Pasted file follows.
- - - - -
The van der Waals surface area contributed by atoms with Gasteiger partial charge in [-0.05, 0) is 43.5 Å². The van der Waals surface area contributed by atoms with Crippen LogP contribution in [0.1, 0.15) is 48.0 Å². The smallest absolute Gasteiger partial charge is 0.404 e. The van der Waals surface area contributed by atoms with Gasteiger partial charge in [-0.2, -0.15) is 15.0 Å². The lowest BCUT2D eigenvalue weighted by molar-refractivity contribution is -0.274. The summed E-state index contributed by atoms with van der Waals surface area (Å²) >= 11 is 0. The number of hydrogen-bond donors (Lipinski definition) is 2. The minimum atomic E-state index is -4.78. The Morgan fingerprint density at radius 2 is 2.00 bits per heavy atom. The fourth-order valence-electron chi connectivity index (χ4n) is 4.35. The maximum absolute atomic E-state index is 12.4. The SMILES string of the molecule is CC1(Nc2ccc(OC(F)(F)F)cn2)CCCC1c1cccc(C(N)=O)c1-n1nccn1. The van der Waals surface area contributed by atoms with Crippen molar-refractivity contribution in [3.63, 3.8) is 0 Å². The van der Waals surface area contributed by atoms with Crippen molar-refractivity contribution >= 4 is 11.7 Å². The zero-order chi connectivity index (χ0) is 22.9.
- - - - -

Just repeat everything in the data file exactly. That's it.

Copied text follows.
The van der Waals surface area contributed by atoms with Gasteiger partial charge in [-0.05, 0) is 43.5 Å². The van der Waals surface area contributed by atoms with Crippen LogP contribution in [0.1, 0.15) is 48.0 Å². The smallest absolute Gasteiger partial charge is 0.404 e. The van der Waals surface area contributed by atoms with Gasteiger partial charge in [-0.2, -0.15) is 15.0 Å². The lowest BCUT2D eigenvalue weighted by molar-refractivity contribution is -0.274. The summed E-state index contributed by atoms with van der Waals surface area (Å²) >= 11 is 0. The number of hydrogen-bond donors (Lipinski definition) is 2. The minimum atomic E-state index is -4.78. The Morgan fingerprint density at radius 2 is 2.00 bits per heavy atom. The fourth-order valence-electron chi connectivity index (χ4n) is 4.35. The maximum absolute atomic E-state index is 12.4. The SMILES string of the molecule is CC1(Nc2ccc(OC(F)(F)F)cn2)CCCC1c1cccc(C(N)=O)c1-n1nccn1. The van der Waals surface area contributed by atoms with Crippen molar-refractivity contribution in [3.63, 3.8) is 0 Å². The van der Waals surface area contributed by atoms with Crippen molar-refractivity contribution >= 4 is 11.7 Å². The zero-order chi connectivity index (χ0) is 22.9.